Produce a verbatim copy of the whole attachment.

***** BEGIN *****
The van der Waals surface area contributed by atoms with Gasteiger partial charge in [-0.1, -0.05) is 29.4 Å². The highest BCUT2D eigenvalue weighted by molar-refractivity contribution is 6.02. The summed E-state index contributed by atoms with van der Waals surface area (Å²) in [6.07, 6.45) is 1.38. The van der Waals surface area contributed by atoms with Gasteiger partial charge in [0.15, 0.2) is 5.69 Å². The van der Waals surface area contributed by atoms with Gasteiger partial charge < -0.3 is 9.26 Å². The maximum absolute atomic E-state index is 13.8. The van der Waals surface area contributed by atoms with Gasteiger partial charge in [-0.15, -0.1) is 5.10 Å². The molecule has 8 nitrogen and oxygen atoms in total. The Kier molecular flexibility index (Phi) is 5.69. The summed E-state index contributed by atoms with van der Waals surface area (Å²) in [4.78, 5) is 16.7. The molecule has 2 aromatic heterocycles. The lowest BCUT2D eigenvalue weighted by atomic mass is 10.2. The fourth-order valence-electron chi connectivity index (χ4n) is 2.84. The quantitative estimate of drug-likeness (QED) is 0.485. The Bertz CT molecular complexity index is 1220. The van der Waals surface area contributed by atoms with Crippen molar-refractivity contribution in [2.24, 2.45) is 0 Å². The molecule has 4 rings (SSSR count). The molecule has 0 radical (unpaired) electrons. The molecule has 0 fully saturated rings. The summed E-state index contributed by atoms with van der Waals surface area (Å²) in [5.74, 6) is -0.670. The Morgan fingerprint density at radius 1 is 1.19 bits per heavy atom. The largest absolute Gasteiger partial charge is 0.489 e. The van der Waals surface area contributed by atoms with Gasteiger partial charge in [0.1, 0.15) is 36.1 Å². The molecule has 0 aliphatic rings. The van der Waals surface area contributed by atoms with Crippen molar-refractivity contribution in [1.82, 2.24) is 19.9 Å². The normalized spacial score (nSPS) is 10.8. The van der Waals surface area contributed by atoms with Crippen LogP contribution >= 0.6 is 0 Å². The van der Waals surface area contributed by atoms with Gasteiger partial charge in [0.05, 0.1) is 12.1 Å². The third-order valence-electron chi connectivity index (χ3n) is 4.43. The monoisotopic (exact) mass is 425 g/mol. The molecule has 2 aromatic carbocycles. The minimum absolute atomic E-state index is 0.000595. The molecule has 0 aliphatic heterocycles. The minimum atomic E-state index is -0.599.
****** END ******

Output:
The van der Waals surface area contributed by atoms with Gasteiger partial charge in [-0.1, -0.05) is 29.4 Å². The highest BCUT2D eigenvalue weighted by molar-refractivity contribution is 6.02. The summed E-state index contributed by atoms with van der Waals surface area (Å²) in [6.07, 6.45) is 1.38. The van der Waals surface area contributed by atoms with Gasteiger partial charge in [0.15, 0.2) is 5.69 Å². The van der Waals surface area contributed by atoms with Gasteiger partial charge < -0.3 is 9.26 Å². The maximum absolute atomic E-state index is 13.8. The van der Waals surface area contributed by atoms with Gasteiger partial charge in [-0.15, -0.1) is 5.10 Å². The molecule has 8 nitrogen and oxygen atoms in total. The Kier molecular flexibility index (Phi) is 5.69. The summed E-state index contributed by atoms with van der Waals surface area (Å²) in [4.78, 5) is 16.7. The molecule has 2 aromatic heterocycles. The lowest BCUT2D eigenvalue weighted by atomic mass is 10.2. The fourth-order valence-electron chi connectivity index (χ4n) is 2.84. The quantitative estimate of drug-likeness (QED) is 0.485. The Bertz CT molecular complexity index is 1220. The van der Waals surface area contributed by atoms with Crippen molar-refractivity contribution in [2.24, 2.45) is 0 Å². The molecule has 4 rings (SSSR count). The molecule has 0 radical (unpaired) electrons. The molecule has 0 fully saturated rings. The summed E-state index contributed by atoms with van der Waals surface area (Å²) in [5.74, 6) is -0.670. The Morgan fingerprint density at radius 1 is 1.19 bits per heavy atom. The largest absolute Gasteiger partial charge is 0.489 e. The van der Waals surface area contributed by atoms with Gasteiger partial charge in [0.1, 0.15) is 36.1 Å². The molecule has 0 aliphatic rings. The van der Waals surface area contributed by atoms with Crippen molar-refractivity contribution in [1.82, 2.24) is 19.9 Å². The normalized spacial score (nSPS) is 10.8. The van der Waals surface area contributed by atoms with Crippen LogP contribution >= 0.6 is 0 Å². The van der Waals surface area contributed by atoms with Gasteiger partial charge in [0.05, 0.1) is 12.1 Å². The third-order valence-electron chi connectivity index (χ3n) is 4.43. The monoisotopic (exact) mass is 425 g/mol. The molecule has 2 aromatic carbocycles. The minimum absolute atomic E-state index is 0.000595. The molecule has 0 aliphatic heterocycles. The minimum atomic E-state index is -0.599.